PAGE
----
Source: By Sean Williams | Motley Fool | March 29, 2014
Every sector relies on innovation to grow to some extent, but it’s possibly the most vital component to success in the biotech sector.
Biopharmaceutical companies don’t have the luxury of simply sitting on their laurels and living off of the residual income of branded drugs due to the relatively short lifetime of most issued drug patents and an ever-growing competitive field of prospective companies. This means that biopharma companies literally live and die by innovation.
What investors should understand is that innovation in the biotech sector comes in a number of forms. Sometimes it involves collaborations between small and large drug developers while other forms of collaboration come internally in the form of new treatment platforms. Examples of these new treatments include the recent focus on cancer immunotherapies that work by retraining the body’s immune system to recognize and attack cancer cells, as well as antibody-drug conjugates which latch a chemotherapy toxin on an antibody through a linker, which then releases that toxin when it comes into contact with a specific protein signature from the targeted cancer cells.
Long story short, innovation is paramount to biopharmaceutical success.
But, beyond just looking at different treatment pathways, biopharmaceutical companies are also looking at unique ways they can utilize new compounds to treat a bevy of diseases. Below are nine different therapies that biopharma companies have derived from some of the unlikeliest of sources. Keep in mind that this out-of-the-box thinking is what can occasionally make the difference between a biopharmaceutical that will survive and one that won’t.
In no particular order, the nine drugs derived from the unlikeliest sources are:
Developed by U.K.-based GW Pharmaceuticals (NASDAQ: GWPH ) and currently marketed in 11 countries (not the U.S.), Sativex is one of the world’s first prescription medicines derived from cannabis. GW Pharmaceuticals has identified some five dozen cannabinoids which work with the natural cannabinoid receptor system found within the human body, allowing it the possibility to regulate biologic functions through receptor control. Sativex itself is a combination of two cannabinoids (CBD and THC) and was approved to minimize the effects of spasticity in multiple sclerosis patients in select ex-U.S. countries. Within the United States it remains to be seen if Sativex will be approved, but it currently has three ongoing phase 3 trials as a treatment for cancer pain and an additional phase 3 trial beginning this year for MS spasticity.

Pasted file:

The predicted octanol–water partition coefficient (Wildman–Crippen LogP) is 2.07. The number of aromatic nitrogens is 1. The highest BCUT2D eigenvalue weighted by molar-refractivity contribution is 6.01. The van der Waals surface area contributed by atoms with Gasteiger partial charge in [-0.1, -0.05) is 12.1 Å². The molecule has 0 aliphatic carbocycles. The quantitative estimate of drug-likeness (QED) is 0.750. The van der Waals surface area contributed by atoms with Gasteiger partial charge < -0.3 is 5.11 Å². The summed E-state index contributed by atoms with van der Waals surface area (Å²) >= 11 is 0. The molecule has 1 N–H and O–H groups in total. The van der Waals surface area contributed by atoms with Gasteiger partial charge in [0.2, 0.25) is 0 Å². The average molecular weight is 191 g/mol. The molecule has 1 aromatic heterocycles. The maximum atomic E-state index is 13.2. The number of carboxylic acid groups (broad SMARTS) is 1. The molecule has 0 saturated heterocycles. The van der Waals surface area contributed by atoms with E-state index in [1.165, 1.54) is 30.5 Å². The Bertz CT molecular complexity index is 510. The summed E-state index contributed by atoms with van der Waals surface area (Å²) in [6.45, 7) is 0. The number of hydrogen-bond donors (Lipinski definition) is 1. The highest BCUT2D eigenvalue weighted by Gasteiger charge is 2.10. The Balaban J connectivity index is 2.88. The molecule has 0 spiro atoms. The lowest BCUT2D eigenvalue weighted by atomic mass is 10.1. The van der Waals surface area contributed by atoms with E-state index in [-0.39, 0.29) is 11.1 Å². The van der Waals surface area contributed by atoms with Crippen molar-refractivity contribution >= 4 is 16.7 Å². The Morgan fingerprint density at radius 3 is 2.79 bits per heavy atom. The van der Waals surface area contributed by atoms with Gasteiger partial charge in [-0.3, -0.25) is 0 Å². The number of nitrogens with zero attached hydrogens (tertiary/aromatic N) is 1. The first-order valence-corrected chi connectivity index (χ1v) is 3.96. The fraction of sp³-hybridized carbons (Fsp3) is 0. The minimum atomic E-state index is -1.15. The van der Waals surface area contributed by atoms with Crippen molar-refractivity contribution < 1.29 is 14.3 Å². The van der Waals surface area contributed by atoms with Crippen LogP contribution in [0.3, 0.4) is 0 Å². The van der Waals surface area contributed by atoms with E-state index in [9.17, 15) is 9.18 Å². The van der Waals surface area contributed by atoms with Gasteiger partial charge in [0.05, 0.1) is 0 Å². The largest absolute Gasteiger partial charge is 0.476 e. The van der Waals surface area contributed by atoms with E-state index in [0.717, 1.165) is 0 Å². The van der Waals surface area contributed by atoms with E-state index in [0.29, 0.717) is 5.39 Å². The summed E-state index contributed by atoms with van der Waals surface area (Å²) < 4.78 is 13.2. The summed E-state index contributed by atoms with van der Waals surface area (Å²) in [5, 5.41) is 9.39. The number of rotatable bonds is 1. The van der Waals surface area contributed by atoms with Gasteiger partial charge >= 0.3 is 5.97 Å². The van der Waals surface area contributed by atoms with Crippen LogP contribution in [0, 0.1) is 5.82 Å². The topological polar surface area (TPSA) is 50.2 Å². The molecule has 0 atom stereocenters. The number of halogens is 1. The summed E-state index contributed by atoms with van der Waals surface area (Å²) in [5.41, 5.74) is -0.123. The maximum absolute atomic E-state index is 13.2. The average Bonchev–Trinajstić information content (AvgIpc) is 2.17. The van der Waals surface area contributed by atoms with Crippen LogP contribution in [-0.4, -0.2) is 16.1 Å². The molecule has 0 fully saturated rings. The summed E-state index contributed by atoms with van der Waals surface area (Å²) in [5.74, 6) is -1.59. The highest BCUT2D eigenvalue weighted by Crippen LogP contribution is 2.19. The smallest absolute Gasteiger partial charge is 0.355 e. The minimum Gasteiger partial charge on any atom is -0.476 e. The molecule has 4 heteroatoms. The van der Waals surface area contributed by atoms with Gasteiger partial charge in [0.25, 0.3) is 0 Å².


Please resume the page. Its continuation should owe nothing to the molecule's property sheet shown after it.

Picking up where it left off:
Approved by the Food and Drug Administration in 2005 and currently owned by AstraZeneca (NYSE: AZN ) . Byetta is a twice-daily injection designed as an adjunct to proper diet and exercise to control blood sugar in type 2 diabetes patients. What’s truly unique about Byetta is that it was derived from the saliva of the Gila monster which is a lizard found only in the Southwestern U.S. and Mexico. Although Byetta is an injection and most diabetic patients would prefer the convenience of pills, it still managed a combined $606 million in worldwide sales in 2013, up from just $223 million in the previous year.